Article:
Thursday, July 15, 2010

PLP, Edu Tech, Teacher Innovation: Is it Worth it?

Have you heard about PLP cohorts? (PLP stands for Powerful Learning Practice.) Maybe PLP has come to a school near you; teachers all over the U.S. are participating in this edtech leaders' group, and it's run by Will Richardson and Sheryl Nussbaum-Beach. 

They are rather well known for their work educating teachers to help improve their practices by using 21st-century teaching methods. See

PLP can enhance education; it might also end up enriching teachers' and students'  lives. Or maybe, it will just shake things up..and not in a good way.

I was all psyched (two years ago) to join with these trendsetters, to take my teaching to the next level by incorporating technological tools into my classroom. I attended two PLP conferences and joined in numerous online workshops. I hit another one tonight--#edopenmic.  It was an Elluminate session for educators, advertised on Twitter.

Earlier today, I had been chatting (via Twitter direct messages) with another teacher who knew about me, who knew what had happened to me because of blogging.  She blogs, too. She is a great example of a teacher using blogging to share effective teaching methods with fellow teachers.

This teacher was, I believe, also a member of PLP. She reminded me that I should ask the PLP leaders, Will and Sheryl, how they might address the fact that 1) they recommended that I blog and 2) I got fired, ostensibly for blogging. She told me that her school admin had led a workshop when the year ended, and my name was mentioned--e.g., "Don't let what happened to Elizabeth Collins happen to you."

I was incredulous. But, on the one hand, I am a public figure in some circles. So be it. 

On the other hand, I have heard hardly a peep from either Will or Sheryl, and I thought for sure that they might be able to procure positive change for others from the nightmare I experienced. (Maybe I just have to do that all by myself.)

I actually neither want nor need Will or Sheryl to feel sorry for me or to apologize to me for suggesting I do something that led to me losing my job. I want to see PLP leaders working now to secure protections for teachers using technology. I want to be assured that this won't be as likely to happen again.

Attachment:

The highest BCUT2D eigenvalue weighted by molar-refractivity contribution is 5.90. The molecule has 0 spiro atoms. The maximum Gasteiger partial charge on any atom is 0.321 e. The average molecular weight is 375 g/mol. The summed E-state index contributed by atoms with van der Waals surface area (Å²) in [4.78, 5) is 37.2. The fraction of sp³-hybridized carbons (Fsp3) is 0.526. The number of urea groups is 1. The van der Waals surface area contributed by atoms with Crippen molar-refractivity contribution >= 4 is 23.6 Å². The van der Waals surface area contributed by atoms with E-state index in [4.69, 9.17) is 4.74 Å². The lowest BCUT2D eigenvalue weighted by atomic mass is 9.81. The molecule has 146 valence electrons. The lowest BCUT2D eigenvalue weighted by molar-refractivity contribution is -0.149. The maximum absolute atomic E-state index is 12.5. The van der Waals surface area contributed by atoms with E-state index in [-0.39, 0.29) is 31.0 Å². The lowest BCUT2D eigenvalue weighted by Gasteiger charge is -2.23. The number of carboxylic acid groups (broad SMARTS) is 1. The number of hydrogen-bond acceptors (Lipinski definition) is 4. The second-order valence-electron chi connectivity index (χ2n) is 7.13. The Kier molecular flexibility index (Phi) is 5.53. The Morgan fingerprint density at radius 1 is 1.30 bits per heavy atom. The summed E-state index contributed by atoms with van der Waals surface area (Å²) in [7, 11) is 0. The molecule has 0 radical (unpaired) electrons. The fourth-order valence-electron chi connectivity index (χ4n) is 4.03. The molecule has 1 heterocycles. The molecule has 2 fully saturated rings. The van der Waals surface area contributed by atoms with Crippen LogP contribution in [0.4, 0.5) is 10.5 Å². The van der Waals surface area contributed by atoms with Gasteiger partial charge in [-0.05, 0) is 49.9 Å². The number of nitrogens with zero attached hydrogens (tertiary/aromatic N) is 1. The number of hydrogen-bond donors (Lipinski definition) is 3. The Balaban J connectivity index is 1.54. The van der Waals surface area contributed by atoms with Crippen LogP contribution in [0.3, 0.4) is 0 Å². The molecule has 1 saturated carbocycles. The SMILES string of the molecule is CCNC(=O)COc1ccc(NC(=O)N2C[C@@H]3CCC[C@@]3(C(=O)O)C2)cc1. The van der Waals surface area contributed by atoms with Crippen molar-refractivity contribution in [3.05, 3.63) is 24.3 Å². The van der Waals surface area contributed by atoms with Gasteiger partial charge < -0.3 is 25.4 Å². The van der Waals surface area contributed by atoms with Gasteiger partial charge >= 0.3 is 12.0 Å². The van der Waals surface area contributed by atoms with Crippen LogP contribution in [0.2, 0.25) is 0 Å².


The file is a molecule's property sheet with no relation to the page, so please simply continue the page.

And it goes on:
How might the PLP founders do this? Perhaps by getting school administrators (at schools where teachers are participating in PLP workshops) to sign pledges saying they won't fire teachers for daring to use technology (especially after they've been instructed to do so in PLP conferences!).

I think that would be a good first step. Still, school administrators often seem warily okay with teachers using technology. They seem to realize, for the most part, that education needs to evolve, that teachers need to grow and expand their skillsets in order to keep up with tech-savvy students.

Yet, school administrators might still end up firing a teacher for blogging or Tweeting. Not because blogging and Tweeting are inherently bad, but rather, because some parents on a witch-hunt might complain about teachers daring to have online presences.

So many parents just don't seem to get it. (Can PLP also try to educate parents about the ways in which schools and teachers need to change? Somebody has to deal with this.)

I was on a radio show last month where people called in and one mom sort of yelled at me, saying, "Blogging? You want students to blog? You blog? I don't want my kids blogging! They spend enough time on the computer!"

I have also heard, "How do you have time to blog? You should just be teaching or grading papers."  But like anything else, if you want to blog or write or exercise, or even cook breakfast, you make the time. The time exists; just spend less time wasting time, and boom: you've found it.

And where (I feel like cursing here but won't) did people ever get the idea that teachers cannot ever deign to speak about teaching, whether it's on a blog or anywhere else? That seems to be the biggest bugaboo--blogging about teaching, Tweeting about teaching. 

But why? Publicists tweet about publicizing. Publishers Tweet about what they are going to publish or will never publish. Actors Tweet about fellow actors all the time.

Everyone on Planet Earth, it seems, Tweets about what matters to them--whether it's religion or the World Cup or how freaky Glenn Beck is.

Why are teachers supposed to stay silent about teaching? That makes no sense to me. No sense at all. Teachers need to spread to the word about what works and what doesn't, what lessons they've created, what tools they've found to help improve their teaching.